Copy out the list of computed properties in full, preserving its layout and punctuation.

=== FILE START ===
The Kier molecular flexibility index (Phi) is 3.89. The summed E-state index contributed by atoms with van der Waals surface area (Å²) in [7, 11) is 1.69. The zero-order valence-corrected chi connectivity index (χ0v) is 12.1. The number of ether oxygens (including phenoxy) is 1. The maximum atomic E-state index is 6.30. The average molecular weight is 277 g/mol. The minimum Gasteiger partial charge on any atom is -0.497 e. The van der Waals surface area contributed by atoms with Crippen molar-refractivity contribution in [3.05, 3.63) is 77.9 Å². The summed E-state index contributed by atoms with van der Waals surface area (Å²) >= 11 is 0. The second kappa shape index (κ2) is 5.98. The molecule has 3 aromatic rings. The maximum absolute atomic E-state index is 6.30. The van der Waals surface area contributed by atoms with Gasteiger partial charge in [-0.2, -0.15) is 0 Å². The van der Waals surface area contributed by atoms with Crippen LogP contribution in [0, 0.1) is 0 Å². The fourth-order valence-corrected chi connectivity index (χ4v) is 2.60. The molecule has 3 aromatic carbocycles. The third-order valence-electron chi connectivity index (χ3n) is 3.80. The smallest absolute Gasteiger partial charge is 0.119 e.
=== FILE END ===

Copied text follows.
The Kier molecular flexibility index (Phi) is 3.89. The summed E-state index contributed by atoms with van der Waals surface area (Å²) in [7, 11) is 1.69. The zero-order valence-corrected chi connectivity index (χ0v) is 12.1. The number of ether oxygens (including phenoxy) is 1. The maximum atomic E-state index is 6.30. The average molecular weight is 277 g/mol. The minimum Gasteiger partial charge on any atom is -0.497 e. The van der Waals surface area contributed by atoms with Crippen molar-refractivity contribution in [3.05, 3.63) is 77.9 Å². The summed E-state index contributed by atoms with van der Waals surface area (Å²) >= 11 is 0. The second kappa shape index (κ2) is 5.98. The molecule has 3 aromatic rings. The maximum absolute atomic E-state index is 6.30. The van der Waals surface area contributed by atoms with Gasteiger partial charge in [-0.2, -0.15) is 0 Å². The van der Waals surface area contributed by atoms with Crippen LogP contribution in [0, 0.1) is 0 Å². The fourth-order valence-corrected chi connectivity index (χ4v) is 2.60. The molecule has 3 aromatic carbocycles. The third-order valence-electron chi connectivity index (χ3n) is 3.80. The smallest absolute Gasteiger partial charge is 0.119 e.